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News Release, St. Mary’s College of Maryland
Asst. Prof. Eden Published in The Oxford Research Encyclopedia of Asian History
Assistant Professor of History Jeff Eden had a new article published in “The Oxford Research Encyclopedia of Asian History” (New York: Oxford University Press, 2019).
“Slavery in Islamic Central Asia” examines slavery in Islamic Central Asia from the 16th century, when a significant number of Iranian war-captives were brought north and enslaved during the course of numerous armed conflicts between the Central Asian Uzbeks and Iranian Safavids, through the 19th century, when the region was home to tens of thousands of Shi?a Muslim, Russian, Armenian, and Kalmyk slaves.
The article is available for free online here
Henderson, Köse, Published in Journal of Transformative Education
Amy Henderson, associate professor of economics, and Emek Köse, associate professor of mathematics, recently published “The Role of Course-Based Undergraduate Research Experiences in Extending Transformative Learning to All Students,” in the Journal of Transformative Learning.
Using case studies of various course-based undergraduate research opportunities that delivered transformative learning experiences to average students, Henderson and Köse argue that that shared elements of well-designed course-based undergraduate research experiences, including instructor scaffolding and collaborative dialogue, serve both to make undergraduate research more widely accessible, and to foster the achievement of a transformative learning experience.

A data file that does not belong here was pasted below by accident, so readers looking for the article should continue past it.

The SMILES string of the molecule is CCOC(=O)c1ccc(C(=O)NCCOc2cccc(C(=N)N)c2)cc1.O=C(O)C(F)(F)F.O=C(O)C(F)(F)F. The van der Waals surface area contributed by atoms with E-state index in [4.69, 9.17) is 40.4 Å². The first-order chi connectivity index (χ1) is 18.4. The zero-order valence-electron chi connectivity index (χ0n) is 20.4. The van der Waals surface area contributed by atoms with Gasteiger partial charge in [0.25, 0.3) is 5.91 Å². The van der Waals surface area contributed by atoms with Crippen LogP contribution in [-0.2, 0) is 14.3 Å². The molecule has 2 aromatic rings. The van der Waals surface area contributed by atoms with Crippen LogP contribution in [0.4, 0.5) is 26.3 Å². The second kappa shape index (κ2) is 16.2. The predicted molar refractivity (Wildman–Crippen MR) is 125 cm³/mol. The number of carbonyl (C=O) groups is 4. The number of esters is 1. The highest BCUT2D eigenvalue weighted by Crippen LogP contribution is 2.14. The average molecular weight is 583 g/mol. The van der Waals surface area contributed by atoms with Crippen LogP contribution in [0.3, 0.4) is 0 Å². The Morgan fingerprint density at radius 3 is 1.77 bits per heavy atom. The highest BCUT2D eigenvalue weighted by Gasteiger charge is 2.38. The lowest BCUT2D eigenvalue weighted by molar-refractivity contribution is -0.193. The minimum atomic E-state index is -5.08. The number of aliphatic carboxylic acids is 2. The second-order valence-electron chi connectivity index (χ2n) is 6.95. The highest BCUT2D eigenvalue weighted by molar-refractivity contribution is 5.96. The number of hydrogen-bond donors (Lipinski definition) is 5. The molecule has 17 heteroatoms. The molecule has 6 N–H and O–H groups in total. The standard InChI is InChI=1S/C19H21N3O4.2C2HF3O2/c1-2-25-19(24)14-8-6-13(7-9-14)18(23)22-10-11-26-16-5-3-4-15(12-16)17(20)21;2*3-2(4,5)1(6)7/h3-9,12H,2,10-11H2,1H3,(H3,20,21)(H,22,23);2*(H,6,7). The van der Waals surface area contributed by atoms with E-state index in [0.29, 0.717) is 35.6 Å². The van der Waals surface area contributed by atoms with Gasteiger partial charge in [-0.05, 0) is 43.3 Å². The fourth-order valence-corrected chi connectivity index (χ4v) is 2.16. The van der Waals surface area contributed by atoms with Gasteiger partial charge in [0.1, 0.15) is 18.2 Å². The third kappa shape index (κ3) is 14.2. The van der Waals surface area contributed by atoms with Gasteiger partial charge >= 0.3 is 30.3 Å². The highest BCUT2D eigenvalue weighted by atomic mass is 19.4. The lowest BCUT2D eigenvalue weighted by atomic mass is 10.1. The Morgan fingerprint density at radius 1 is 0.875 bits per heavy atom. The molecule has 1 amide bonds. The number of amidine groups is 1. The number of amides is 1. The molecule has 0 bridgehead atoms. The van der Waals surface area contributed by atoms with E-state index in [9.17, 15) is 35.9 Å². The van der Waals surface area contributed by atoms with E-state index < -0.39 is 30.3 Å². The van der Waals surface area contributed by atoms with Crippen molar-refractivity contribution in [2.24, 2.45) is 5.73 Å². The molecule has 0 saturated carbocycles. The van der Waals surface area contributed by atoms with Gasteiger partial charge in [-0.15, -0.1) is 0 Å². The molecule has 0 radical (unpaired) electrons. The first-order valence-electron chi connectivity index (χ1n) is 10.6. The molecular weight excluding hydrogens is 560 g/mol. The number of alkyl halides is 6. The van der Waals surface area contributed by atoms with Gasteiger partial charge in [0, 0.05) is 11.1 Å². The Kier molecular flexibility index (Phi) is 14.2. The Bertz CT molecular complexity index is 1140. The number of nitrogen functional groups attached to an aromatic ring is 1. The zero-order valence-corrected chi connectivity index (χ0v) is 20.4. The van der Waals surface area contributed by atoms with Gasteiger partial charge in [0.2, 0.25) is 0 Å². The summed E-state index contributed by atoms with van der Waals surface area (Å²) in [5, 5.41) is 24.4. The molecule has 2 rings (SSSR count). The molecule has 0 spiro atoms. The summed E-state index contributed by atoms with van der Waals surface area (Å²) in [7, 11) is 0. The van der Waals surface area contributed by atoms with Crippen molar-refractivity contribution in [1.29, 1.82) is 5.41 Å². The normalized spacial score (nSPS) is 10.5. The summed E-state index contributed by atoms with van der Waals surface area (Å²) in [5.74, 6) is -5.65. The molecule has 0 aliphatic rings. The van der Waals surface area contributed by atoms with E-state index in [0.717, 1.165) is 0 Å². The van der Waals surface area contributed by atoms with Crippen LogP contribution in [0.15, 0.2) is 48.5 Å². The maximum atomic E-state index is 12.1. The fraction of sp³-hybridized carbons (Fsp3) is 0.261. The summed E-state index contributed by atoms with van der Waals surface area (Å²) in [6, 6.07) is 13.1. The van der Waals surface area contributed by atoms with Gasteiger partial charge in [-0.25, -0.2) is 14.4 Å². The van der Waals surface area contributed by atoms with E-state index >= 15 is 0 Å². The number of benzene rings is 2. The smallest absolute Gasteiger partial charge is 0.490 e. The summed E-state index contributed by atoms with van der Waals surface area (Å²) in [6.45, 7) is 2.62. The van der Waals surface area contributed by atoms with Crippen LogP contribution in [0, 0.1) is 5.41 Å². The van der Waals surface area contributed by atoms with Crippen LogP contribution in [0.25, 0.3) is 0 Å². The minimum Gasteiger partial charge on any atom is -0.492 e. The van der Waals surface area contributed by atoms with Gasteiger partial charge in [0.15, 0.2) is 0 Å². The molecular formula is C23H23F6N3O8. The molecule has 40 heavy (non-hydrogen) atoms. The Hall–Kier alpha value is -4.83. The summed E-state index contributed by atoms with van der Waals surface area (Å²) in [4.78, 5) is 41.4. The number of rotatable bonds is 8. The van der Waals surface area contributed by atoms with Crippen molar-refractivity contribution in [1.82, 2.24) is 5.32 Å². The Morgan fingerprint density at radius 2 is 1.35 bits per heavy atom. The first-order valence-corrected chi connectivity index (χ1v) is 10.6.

The Journal of Transformative Education (JTED) is a peer-reviewed, scholarly journal focused on advancing the understanding, practice, and experience of transformative education.
Prof. Emerick Published Book Chapter on Silencing and Violence
Barrett Emerick, associate professor of philosophy, recently published “The Violence of Silencing” in the book “Pacifism, Politics, and Feminism: Intersections and Innovations,” a peer-reviewed collection edited by Jennifer Kling.
In his chapter, Emerick explores and develops the concept of epistemic violence – the way in which violence might be done to someone in their capacity as a knower – and argues that silencing can be an act of epistemic violence. He also considers when and under what conditions it is appropriate to silence someone, even if doing so is an act of violence.